Open defecation free claim contested

Open defecation free claim contested


More than one-fourth of households in villages have no access to toilets, according to the latest official survey conducted by the National Statistical Office (NSO).

Around 71.3 per cent of rural households and 96.2 per cent of urban households had access to toilets during 2018, according to the NSO’s 'Drinking Water, Sanitation, Hygiene and Housing Condition in India' report, released on Saturday. The survey was conducted between July and December.

The findings have come more than a month after the Prime Minister declared rural India to be open defecation-free (ODF). According to the survey, a household has access to a toilet if a majority of its members has the facility of using it. This included toilets exclusively used by households, commonly used in the same building, or public-use toilets with or without payment.

The National Democratic Alliance(NDA) government in 2014, by launching the Swachh Bharat Mission, had set a target of making rural areas open defecation-free by October 2 this year, the 150th birth anniversary of Mahatma Gandhi. A target was to 'provide access to toilet facilities to all rural households in the country'.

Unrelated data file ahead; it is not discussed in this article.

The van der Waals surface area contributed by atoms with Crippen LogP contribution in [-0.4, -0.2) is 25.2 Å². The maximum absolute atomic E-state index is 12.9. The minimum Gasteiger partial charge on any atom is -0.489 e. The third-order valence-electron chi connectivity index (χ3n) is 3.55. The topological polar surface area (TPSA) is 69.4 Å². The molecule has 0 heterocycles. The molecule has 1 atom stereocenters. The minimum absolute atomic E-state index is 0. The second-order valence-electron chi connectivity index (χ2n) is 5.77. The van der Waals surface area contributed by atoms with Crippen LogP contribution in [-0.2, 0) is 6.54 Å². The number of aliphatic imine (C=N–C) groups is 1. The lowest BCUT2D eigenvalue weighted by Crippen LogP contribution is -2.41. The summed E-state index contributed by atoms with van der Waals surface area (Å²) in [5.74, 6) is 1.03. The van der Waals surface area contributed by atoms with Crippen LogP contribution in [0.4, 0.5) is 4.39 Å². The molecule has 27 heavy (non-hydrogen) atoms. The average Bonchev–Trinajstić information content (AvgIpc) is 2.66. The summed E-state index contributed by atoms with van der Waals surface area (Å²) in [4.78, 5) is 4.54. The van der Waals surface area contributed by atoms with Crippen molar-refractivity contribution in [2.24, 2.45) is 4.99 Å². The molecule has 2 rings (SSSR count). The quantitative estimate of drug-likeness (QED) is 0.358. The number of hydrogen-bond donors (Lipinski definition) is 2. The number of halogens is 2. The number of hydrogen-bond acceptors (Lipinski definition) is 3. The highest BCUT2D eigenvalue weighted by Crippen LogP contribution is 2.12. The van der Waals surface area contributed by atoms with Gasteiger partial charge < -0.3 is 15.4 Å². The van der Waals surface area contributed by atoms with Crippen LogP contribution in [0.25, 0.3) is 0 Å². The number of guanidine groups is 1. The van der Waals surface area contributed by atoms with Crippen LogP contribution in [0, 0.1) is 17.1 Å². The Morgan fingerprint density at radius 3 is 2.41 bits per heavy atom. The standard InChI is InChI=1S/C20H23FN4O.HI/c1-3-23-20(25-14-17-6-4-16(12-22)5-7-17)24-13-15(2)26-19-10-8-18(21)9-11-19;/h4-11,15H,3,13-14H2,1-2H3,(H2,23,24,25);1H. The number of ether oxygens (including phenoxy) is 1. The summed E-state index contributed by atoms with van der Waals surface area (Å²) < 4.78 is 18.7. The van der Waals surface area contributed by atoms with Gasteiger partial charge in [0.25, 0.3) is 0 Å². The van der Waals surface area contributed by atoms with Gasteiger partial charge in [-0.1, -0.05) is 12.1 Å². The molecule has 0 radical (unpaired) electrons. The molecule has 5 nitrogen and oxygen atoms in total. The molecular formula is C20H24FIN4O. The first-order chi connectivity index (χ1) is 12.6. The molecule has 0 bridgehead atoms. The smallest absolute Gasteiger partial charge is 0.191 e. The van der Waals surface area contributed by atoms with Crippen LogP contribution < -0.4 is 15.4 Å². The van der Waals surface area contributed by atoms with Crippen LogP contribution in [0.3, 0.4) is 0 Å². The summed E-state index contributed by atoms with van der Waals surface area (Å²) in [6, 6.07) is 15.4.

'Today, rural India has declared itself ‘open defecation-free’. This is the strength and proof of success of the Swachh Bharat Mission. We are getting appreciated and awarded for providing toilets to over 660 million people in 60 months by building 110 million toilets in five years,' Mr. Narendra Modi said at a function in Gujarat on October 2.

Two data sets presented in the survey report — household access to toilets and benefits received from government schemes on sanitation — were at the heart of a disagreement between the NSO and the government on the official survey results, leading to a six-month delay in the release of the report.